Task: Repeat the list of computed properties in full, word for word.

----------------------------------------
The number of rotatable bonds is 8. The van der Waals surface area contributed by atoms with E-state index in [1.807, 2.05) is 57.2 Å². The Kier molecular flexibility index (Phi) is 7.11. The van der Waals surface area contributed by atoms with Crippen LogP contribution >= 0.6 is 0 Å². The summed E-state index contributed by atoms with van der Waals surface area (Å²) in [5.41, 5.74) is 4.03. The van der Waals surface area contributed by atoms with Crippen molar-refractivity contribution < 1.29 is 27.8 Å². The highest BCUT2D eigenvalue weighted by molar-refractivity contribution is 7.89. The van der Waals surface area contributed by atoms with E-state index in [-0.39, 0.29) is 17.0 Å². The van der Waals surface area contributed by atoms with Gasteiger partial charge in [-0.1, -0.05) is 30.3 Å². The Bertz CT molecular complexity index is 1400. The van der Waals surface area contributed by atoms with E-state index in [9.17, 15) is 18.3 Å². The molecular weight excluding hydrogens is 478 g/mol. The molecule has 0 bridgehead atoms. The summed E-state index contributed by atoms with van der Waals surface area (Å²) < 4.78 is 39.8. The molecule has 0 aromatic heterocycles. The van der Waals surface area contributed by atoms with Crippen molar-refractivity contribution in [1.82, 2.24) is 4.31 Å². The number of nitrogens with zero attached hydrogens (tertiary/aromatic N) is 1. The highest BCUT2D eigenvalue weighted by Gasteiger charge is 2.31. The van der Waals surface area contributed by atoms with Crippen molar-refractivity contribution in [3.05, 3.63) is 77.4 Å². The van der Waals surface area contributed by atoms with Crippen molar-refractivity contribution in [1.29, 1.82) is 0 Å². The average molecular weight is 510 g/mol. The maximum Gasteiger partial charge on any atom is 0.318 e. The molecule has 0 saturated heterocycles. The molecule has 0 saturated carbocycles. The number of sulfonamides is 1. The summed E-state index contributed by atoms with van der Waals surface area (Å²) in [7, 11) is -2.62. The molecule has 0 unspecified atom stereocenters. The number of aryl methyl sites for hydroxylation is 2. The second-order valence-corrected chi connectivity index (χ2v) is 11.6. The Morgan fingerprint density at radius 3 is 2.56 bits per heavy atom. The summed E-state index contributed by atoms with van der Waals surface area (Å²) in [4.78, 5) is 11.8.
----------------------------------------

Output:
The number of rotatable bonds is 8. The van der Waals surface area contributed by atoms with E-state index in [1.807, 2.05) is 57.2 Å². The Kier molecular flexibility index (Phi) is 7.11. The van der Waals surface area contributed by atoms with Crippen LogP contribution >= 0.6 is 0 Å². The summed E-state index contributed by atoms with van der Waals surface area (Å²) in [5.41, 5.74) is 4.03. The van der Waals surface area contributed by atoms with Crippen molar-refractivity contribution < 1.29 is 27.8 Å². The highest BCUT2D eigenvalue weighted by molar-refractivity contribution is 7.89. The van der Waals surface area contributed by atoms with E-state index in [-0.39, 0.29) is 17.0 Å². The van der Waals surface area contributed by atoms with Gasteiger partial charge in [-0.1, -0.05) is 30.3 Å². The Bertz CT molecular complexity index is 1400. The van der Waals surface area contributed by atoms with E-state index in [9.17, 15) is 18.3 Å². The molecular weight excluding hydrogens is 478 g/mol. The molecule has 0 bridgehead atoms. The summed E-state index contributed by atoms with van der Waals surface area (Å²) < 4.78 is 39.8. The molecule has 0 aromatic heterocycles. The van der Waals surface area contributed by atoms with Crippen molar-refractivity contribution in [1.82, 2.24) is 4.31 Å². The number of nitrogens with zero attached hydrogens (tertiary/aromatic N) is 1. The highest BCUT2D eigenvalue weighted by Gasteiger charge is 2.31. The van der Waals surface area contributed by atoms with Crippen molar-refractivity contribution in [3.05, 3.63) is 77.4 Å². The van der Waals surface area contributed by atoms with Crippen molar-refractivity contribution in [1.29, 1.82) is 0 Å². The average molecular weight is 510 g/mol. The maximum Gasteiger partial charge on any atom is 0.318 e. The molecule has 0 saturated heterocycles. The molecule has 0 saturated carbocycles. The number of sulfonamides is 1. The summed E-state index contributed by atoms with van der Waals surface area (Å²) in [7, 11) is -2.62. The molecule has 0 unspecified atom stereocenters. The number of aryl methyl sites for hydroxylation is 2. The second-order valence-corrected chi connectivity index (χ2v) is 11.6. The Morgan fingerprint density at radius 3 is 2.56 bits per heavy atom. The summed E-state index contributed by atoms with van der Waals surface area (Å²) in [4.78, 5) is 11.8.